Teahouse, 2001 (constructed)

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Japan's ruling warrior elite first held lavish tea gatherings in their formal reception halls. As tea masters like Murata Shukō (1422-1502), Takeno Jōō (1502-1555) and Sen Rikyū (1520-1591) began to advocate the practice of wabi (rustic) tea in the 16th century, separate, specially designed teahouses began to be built. Shukō introduced an architectural style called sōan, literally "grass hut." Sōan teahouses were small and constructed from humble materials including roughly milled lumber, bamboo, thatch, and earthen walls. In its simplicity, soan teahouses were meant to suggest a monk's retreat in the wilderness. The low entranceway required all participants to humble themselves as they entered the tearoom from the garden. Although a built-in alcove for the display of art was adopted from more formal structures, its size was greatly reduced--sufficient only to display a small painting or simple floral arrangement. The museum's teahouse is based on the Sa-an, an 18th century teahouse within the Zen monastery of Daitokuji in Kyoto that is now designated as one of Japan's "Important Cultural Properties." A small, carved signboard under the eaves of the museum's teahouse reads "Zenshin-an," Hermitage of the Meditative Heart -- a name bestowed on the structure by Fukushima Keidō, the current abbot of Tofukuji temple in Kyoto.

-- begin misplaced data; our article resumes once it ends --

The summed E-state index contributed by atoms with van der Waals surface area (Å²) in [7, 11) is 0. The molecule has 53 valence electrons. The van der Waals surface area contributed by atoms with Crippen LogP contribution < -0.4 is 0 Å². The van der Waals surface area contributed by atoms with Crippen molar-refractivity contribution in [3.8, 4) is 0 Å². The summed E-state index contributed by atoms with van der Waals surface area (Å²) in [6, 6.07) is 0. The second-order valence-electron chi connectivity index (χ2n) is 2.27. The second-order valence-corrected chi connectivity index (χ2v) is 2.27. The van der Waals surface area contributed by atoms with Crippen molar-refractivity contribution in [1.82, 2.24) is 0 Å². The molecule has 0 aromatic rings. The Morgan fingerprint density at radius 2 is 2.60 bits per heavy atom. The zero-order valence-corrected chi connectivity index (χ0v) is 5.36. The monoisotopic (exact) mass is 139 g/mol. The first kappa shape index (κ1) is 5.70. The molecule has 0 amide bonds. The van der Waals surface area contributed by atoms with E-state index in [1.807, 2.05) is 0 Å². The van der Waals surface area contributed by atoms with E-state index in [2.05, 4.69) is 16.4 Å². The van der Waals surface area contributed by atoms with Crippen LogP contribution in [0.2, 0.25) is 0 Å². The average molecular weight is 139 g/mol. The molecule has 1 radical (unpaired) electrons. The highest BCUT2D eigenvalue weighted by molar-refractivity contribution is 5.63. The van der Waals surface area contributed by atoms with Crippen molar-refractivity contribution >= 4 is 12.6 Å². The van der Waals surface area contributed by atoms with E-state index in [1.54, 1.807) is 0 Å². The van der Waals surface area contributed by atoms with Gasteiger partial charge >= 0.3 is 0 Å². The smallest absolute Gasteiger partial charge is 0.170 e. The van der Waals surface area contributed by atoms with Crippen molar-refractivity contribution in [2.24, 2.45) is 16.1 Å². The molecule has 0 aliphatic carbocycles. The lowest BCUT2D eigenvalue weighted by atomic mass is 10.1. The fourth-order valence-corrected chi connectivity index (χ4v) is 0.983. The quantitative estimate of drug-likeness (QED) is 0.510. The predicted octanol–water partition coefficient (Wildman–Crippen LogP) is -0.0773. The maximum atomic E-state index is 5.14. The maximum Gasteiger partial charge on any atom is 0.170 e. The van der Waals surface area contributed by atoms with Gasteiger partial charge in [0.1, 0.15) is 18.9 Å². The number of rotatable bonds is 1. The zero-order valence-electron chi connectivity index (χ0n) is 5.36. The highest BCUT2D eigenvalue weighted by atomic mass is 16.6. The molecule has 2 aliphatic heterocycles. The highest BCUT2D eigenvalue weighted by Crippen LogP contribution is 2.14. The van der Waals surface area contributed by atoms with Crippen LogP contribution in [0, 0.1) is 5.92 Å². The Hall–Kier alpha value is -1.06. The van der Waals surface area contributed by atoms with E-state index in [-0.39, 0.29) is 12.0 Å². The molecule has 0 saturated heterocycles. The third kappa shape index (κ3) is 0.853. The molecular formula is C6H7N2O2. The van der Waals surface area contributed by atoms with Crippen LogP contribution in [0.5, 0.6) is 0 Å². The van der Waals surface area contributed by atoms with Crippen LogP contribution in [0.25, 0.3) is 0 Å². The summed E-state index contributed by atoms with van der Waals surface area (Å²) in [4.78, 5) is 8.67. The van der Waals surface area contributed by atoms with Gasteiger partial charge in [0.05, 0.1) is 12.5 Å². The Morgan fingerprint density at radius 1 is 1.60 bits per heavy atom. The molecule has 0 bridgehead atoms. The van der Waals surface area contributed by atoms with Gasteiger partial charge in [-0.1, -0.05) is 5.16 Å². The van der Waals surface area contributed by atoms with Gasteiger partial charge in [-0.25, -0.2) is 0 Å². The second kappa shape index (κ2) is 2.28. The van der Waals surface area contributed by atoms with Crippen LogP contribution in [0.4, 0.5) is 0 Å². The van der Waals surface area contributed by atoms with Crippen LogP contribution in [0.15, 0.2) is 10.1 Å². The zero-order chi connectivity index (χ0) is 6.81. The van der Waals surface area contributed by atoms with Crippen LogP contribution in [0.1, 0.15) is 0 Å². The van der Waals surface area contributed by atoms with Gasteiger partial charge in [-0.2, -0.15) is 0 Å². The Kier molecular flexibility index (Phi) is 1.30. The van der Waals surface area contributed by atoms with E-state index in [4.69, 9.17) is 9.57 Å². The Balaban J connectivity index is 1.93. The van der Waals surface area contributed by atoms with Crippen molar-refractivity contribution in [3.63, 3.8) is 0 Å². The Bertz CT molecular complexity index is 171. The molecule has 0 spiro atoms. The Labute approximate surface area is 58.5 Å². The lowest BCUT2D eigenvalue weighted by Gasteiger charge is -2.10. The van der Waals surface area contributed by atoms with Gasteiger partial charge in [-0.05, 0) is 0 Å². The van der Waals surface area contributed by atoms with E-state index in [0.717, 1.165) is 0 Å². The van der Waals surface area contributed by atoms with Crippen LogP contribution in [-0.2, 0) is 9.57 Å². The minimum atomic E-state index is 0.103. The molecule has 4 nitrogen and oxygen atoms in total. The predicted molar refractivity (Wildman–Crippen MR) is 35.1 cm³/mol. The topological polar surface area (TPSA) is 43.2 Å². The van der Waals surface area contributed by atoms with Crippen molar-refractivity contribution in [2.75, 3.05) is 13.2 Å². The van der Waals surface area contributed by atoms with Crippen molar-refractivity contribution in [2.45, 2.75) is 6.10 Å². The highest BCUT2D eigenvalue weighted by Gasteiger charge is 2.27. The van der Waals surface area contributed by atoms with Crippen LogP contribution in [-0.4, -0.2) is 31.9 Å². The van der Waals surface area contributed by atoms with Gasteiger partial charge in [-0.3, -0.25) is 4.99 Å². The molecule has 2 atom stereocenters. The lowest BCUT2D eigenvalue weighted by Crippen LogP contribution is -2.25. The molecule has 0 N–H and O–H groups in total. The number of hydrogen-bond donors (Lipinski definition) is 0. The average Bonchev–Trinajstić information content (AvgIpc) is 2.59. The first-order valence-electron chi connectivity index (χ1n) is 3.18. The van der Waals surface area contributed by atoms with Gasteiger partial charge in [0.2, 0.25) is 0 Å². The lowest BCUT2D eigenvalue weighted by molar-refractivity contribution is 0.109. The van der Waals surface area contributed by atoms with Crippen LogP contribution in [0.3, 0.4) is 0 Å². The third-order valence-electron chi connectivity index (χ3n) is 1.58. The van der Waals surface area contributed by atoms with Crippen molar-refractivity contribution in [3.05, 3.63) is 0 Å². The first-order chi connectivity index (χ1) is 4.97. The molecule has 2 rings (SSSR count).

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Zenshin-an Teahouse (#164)
Details
Title
Teahouse
Role
Maker
Accession Number
2001.204.1
Curator Approved

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